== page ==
• subject to the approval of the dean of the relevant faculty or director of the relevant LSRI withdraw the student from registration/enrolment in any course or programme supported by the travel
  • subject to the approval of the dean of the relevant faculty or director of the relevant LSRI, decline to award academic credit for activities undertaken while travelling

17.     When making a decision according to the above procedures on unauthorised travel, the University will consider any information that has been received from the student

18.     Decisions made according to sections 16 above are subject to appeal within the student’s faculty, LSRI, UniServices or the appropriate committee that has jurisdiction

Requirements to report problems

19.     University students are to report any concerns or problems related to their own health and safety abroad to the appropriate office or department in the place of travel (if any) and to the trip organiser and/or Associate Director, International Student Support, as soon as possible during their travel

20.     The University will provide students with access to all relevant University  resources, and where necessary, will coordinate a response to any problem

General travel procedures

21.     Students travelling outside of New Zealand for University activities may be required to attend pre-departure workshops as specified by the International Office, faculty, LSRI or UniServices

22.     The International Office will keep a copy of all written applications to travel together with the Vice Chancellor’s decision, the risk assessment, emergency plan and supporting information developed for each student traveller

23.     The International Office will keep a register of the travel plans of those students who are authorised by the relevant dean or LSRI director to utilise a travel supplier other than the University’s preferred travel supplier


The following definitions apply to these procedures:

Faculty is an organisational structure, approved by the Senate (or Council) to oversee the educational and research experiences of those students and staff in its sphere of influence

International Office is the service division within the University that supports the University’s internationalisation objectives, including the management of exchange/ study abroad arrangements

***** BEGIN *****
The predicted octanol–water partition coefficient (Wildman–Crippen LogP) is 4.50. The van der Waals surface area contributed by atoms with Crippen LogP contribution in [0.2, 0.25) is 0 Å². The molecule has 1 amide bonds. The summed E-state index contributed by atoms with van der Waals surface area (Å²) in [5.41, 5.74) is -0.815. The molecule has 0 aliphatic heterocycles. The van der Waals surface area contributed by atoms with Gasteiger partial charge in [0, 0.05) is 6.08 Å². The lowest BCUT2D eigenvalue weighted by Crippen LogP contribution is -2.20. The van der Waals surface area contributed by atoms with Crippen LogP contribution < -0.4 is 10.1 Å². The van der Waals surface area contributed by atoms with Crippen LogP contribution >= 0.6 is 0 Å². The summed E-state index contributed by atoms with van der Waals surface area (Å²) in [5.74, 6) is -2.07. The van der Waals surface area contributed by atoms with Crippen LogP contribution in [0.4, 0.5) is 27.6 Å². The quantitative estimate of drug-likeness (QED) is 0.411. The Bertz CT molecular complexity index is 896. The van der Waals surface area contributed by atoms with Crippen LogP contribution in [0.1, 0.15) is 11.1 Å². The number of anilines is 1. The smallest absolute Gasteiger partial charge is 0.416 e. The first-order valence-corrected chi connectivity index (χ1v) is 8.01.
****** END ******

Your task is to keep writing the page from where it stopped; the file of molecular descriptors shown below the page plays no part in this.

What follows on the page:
LSRI is a Large Scale Research Institute at the University

MFAT refers to the Ministry of Foreign Affairs and Trade

Student is an individual enrolled in a programme of study at the University

Trip Organiser is the member of staff arranging, requiring, authorising or supporting the trip or activity, as nominated by the relevant dean or LSRI director

University means the University of Auckland and includes all subsidiaries

University activities means any activity

  •  undertaken by a student to fulfil a requirement for academic progress at the University; or
  • organised by the University; or
  • paid for in whole or in part from University funds, including without limitation, third party research or other funds administered by the University; or
  • an activity that is encouraged by the University, supported by academic staff and is directly relevant in terms of the student’s professional/academic development
  • University activities do not include activities organised solely by a student or group of students unless they otherwise meet the definition of University activities

UniServices is a wholly owned subsidiary company of the University

Key relevant documents

Include the following:

Document management and control

Content manager: International Office/ Performance and Risk

Owned by: CIO

Approved by: Senior Management Team

Date approved: 03 July 14 (last reviewed)

Review Date: July 2016